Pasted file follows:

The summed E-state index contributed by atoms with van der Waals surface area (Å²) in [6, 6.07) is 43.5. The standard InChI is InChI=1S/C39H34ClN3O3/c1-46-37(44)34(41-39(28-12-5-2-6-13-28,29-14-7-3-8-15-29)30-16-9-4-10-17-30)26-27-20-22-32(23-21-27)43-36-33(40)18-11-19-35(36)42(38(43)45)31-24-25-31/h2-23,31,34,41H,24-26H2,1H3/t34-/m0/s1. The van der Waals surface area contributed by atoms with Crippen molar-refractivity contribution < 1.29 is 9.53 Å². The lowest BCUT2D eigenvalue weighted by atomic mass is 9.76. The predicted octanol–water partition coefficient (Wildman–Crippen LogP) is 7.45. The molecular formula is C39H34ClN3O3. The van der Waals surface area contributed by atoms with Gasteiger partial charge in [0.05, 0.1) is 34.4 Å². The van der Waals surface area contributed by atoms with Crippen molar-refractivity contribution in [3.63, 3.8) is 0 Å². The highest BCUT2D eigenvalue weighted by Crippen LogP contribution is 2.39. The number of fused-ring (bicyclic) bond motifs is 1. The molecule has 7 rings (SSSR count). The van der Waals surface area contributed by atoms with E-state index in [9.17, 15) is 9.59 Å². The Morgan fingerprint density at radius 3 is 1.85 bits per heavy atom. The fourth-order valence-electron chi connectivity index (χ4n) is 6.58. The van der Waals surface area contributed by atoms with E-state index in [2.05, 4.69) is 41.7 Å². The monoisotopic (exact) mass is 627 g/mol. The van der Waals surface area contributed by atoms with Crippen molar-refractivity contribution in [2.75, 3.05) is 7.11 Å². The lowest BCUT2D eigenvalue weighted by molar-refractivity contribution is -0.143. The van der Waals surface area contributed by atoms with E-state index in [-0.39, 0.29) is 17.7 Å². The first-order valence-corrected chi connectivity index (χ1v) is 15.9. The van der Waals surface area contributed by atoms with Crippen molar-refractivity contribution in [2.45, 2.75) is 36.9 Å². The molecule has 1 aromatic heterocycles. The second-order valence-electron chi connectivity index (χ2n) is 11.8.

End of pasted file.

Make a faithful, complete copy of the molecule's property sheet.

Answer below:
The summed E-state index contributed by atoms with van der Waals surface area (Å²) in [6, 6.07) is 43.5. The standard InChI is InChI=1S/C39H34ClN3O3/c1-46-37(44)34(41-39(28-12-5-2-6-13-28,29-14-7-3-8-15-29)30-16-9-4-10-17-30)26-27-20-22-32(23-21-27)43-36-33(40)18-11-19-35(36)42(38(43)45)31-24-25-31/h2-23,31,34,41H,24-26H2,1H3/t34-/m0/s1. The van der Waals surface area contributed by atoms with Crippen molar-refractivity contribution < 1.29 is 9.53 Å². The lowest BCUT2D eigenvalue weighted by atomic mass is 9.76. The predicted octanol–water partition coefficient (Wildman–Crippen LogP) is 7.45. The molecular formula is C39H34ClN3O3. The van der Waals surface area contributed by atoms with Gasteiger partial charge in [0.05, 0.1) is 34.4 Å². The van der Waals surface area contributed by atoms with Crippen molar-refractivity contribution in [3.63, 3.8) is 0 Å². The highest BCUT2D eigenvalue weighted by Crippen LogP contribution is 2.39. The number of fused-ring (bicyclic) bond motifs is 1. The molecule has 7 rings (SSSR count). The van der Waals surface area contributed by atoms with E-state index in [9.17, 15) is 9.59 Å². The Morgan fingerprint density at radius 3 is 1.85 bits per heavy atom. The fourth-order valence-electron chi connectivity index (χ4n) is 6.58. The van der Waals surface area contributed by atoms with E-state index in [2.05, 4.69) is 41.7 Å². The monoisotopic (exact) mass is 627 g/mol. The van der Waals surface area contributed by atoms with Crippen molar-refractivity contribution in [2.75, 3.05) is 7.11 Å². The lowest BCUT2D eigenvalue weighted by molar-refractivity contribution is -0.143. The van der Waals surface area contributed by atoms with E-state index in [-0.39, 0.29) is 17.7 Å². The first-order valence-corrected chi connectivity index (χ1v) is 15.9. The van der Waals surface area contributed by atoms with Crippen molar-refractivity contribution in [2.45, 2.75) is 36.9 Å². The molecule has 1 aromatic heterocycles. The second-order valence-electron chi connectivity index (χ2n) is 11.8.